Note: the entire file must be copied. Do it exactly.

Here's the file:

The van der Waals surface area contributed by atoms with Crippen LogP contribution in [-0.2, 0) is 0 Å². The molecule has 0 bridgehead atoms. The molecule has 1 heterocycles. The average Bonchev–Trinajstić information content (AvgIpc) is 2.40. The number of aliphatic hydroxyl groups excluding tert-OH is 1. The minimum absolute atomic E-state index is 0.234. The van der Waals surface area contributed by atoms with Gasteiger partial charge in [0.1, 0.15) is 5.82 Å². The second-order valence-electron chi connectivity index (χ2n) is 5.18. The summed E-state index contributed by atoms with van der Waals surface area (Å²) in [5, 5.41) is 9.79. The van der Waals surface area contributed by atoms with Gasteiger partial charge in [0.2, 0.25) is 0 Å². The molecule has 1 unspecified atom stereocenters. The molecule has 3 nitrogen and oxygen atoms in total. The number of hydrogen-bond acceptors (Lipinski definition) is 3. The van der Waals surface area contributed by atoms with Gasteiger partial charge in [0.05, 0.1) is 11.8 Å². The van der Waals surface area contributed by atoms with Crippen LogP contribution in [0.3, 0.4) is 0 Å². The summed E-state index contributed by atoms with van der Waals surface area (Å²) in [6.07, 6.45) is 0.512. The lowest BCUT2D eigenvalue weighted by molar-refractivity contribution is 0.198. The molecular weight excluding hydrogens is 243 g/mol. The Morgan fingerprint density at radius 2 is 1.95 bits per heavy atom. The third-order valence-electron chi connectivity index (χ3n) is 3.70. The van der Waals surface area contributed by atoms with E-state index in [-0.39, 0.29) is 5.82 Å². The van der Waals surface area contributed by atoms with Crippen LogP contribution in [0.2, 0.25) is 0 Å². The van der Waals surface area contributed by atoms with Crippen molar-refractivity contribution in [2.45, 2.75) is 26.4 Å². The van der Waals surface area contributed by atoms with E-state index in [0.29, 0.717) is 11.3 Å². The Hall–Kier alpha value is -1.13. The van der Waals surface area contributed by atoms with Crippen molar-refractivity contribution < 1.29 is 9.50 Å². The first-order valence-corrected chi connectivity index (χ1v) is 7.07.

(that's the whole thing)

The van der Waals surface area contributed by atoms with Crippen LogP contribution in [-0.2, 0) is 0 Å². The molecule has 0 bridgehead atoms. The molecule has 1 heterocycles. The average Bonchev–Trinajstić information content (AvgIpc) is 2.40. The number of aliphatic hydroxyl groups excluding tert-OH is 1. The minimum absolute atomic E-state index is 0.234. The van der Waals surface area contributed by atoms with Gasteiger partial charge in [0.1, 0.15) is 5.82 Å². The second-order valence-electron chi connectivity index (χ2n) is 5.18. The summed E-state index contributed by atoms with van der Waals surface area (Å²) in [5, 5.41) is 9.79. The van der Waals surface area contributed by atoms with Gasteiger partial charge in [0.2, 0.25) is 0 Å². The molecule has 1 unspecified atom stereocenters. The molecule has 3 nitrogen and oxygen atoms in total. The number of hydrogen-bond acceptors (Lipinski definition) is 3. The van der Waals surface area contributed by atoms with Gasteiger partial charge in [0.05, 0.1) is 11.8 Å². The van der Waals surface area contributed by atoms with Crippen LogP contribution in [0.3, 0.4) is 0 Å². The summed E-state index contributed by atoms with van der Waals surface area (Å²) in [6.07, 6.45) is 0.512. The lowest BCUT2D eigenvalue weighted by molar-refractivity contribution is 0.198. The molecular weight excluding hydrogens is 243 g/mol. The Morgan fingerprint density at radius 2 is 1.95 bits per heavy atom. The third-order valence-electron chi connectivity index (χ3n) is 3.70. The van der Waals surface area contributed by atoms with E-state index in [-0.39, 0.29) is 5.82 Å². The van der Waals surface area contributed by atoms with Crippen LogP contribution in [0.2, 0.25) is 0 Å². The van der Waals surface area contributed by atoms with Crippen molar-refractivity contribution in [2.45, 2.75) is 26.4 Å². The van der Waals surface area contributed by atoms with E-state index in [0.29, 0.717) is 11.3 Å². The Hall–Kier alpha value is -1.13. The van der Waals surface area contributed by atoms with Crippen molar-refractivity contribution < 1.29 is 9.50 Å². The first-order valence-corrected chi connectivity index (χ1v) is 7.07.